Blueair versus Meaco air purifier

In the race for the title of best air purifier, how do these two brands’ models compare?

woman doing yoga with her dog in front of air purifier
(Image credit: Getty Images)

When trying to uncover the best air purifier out there today, there are a few models fighting it out for the top spot. This particular pitting, between the Blueair versus Meaco air purifier (aka MeacoClean CA-HEPA 76x5 and the Blueair Blue Pure 411) is the air purifier version of a David and Goliath battle. 

While the MeacoClean model boasts an air quality monitor, smart controls and can clean a larger room, Blueair’s device is smaller and much simpler. You’d think it would be a no-brainer, and yet it’s not that clear cut a decision when debating which one to buy.

MeacoClean CA-HEPA 76x5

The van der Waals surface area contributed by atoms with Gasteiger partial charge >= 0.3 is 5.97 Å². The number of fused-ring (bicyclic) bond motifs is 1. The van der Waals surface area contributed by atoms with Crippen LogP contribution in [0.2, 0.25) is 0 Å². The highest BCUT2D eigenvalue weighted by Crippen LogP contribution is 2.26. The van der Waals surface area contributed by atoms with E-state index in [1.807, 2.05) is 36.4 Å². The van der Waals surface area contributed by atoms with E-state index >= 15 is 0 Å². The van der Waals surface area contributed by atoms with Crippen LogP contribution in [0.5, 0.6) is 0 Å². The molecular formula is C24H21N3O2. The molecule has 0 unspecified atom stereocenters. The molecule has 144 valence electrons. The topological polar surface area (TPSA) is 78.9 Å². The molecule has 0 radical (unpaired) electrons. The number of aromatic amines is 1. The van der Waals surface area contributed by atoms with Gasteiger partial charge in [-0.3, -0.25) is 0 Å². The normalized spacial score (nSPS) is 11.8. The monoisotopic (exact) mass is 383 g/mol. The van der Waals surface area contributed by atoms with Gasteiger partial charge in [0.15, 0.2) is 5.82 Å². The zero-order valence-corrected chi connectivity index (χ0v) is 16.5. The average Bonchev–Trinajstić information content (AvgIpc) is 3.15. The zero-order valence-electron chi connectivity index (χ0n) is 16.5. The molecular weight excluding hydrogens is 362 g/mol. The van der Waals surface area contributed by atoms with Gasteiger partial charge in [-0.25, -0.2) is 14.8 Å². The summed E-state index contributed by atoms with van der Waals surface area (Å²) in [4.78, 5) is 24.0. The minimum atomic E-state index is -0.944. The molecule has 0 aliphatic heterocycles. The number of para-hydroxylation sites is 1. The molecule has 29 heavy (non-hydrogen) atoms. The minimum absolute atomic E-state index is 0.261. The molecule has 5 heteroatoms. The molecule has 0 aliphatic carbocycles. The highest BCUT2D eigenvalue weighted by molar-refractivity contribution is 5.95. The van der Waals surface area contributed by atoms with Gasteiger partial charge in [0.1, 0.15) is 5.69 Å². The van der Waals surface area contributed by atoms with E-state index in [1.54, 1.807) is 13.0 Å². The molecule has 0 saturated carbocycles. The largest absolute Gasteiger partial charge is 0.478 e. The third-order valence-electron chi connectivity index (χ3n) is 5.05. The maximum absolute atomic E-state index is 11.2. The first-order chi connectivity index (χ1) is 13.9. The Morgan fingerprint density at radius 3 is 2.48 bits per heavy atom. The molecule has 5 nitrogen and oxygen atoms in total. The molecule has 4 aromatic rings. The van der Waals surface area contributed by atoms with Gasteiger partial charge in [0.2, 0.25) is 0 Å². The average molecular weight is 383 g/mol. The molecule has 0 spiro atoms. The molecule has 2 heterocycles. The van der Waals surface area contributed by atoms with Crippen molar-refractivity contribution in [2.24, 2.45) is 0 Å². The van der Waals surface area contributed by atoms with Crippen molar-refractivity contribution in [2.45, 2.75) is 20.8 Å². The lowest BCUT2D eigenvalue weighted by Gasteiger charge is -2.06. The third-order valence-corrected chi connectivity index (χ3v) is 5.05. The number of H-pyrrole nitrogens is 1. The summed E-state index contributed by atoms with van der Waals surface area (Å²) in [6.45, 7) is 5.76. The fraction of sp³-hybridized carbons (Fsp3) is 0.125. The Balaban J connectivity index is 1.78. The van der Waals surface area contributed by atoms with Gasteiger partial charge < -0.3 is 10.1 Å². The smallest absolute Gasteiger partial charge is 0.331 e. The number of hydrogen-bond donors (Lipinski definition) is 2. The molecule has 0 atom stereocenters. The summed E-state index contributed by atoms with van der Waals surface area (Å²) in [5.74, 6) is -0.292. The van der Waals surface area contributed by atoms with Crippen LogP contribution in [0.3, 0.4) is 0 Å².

(Image credit: Meaco)

On first look

The MeacoClean, which costs £199.99, scored well in testing and came out as a top pick in our buyer’s guide to the best air purifiers. The most affordable smart air purifier that we tested, it features a built-in air-quality sensor that detects even the smallest particles in the air and sets the filtration level accordingly. That means you can plug in the MeacoClean, turn it on, switch it to auto mode and essentially ignore it until it’s time to change the filter. If you want to play more of a part in its functioning, you can also control it – and monitor air quality – via the associated app. And if you have a large open-plan home, this smart piece of kit can handle it, cleaning a space that measures around 30m².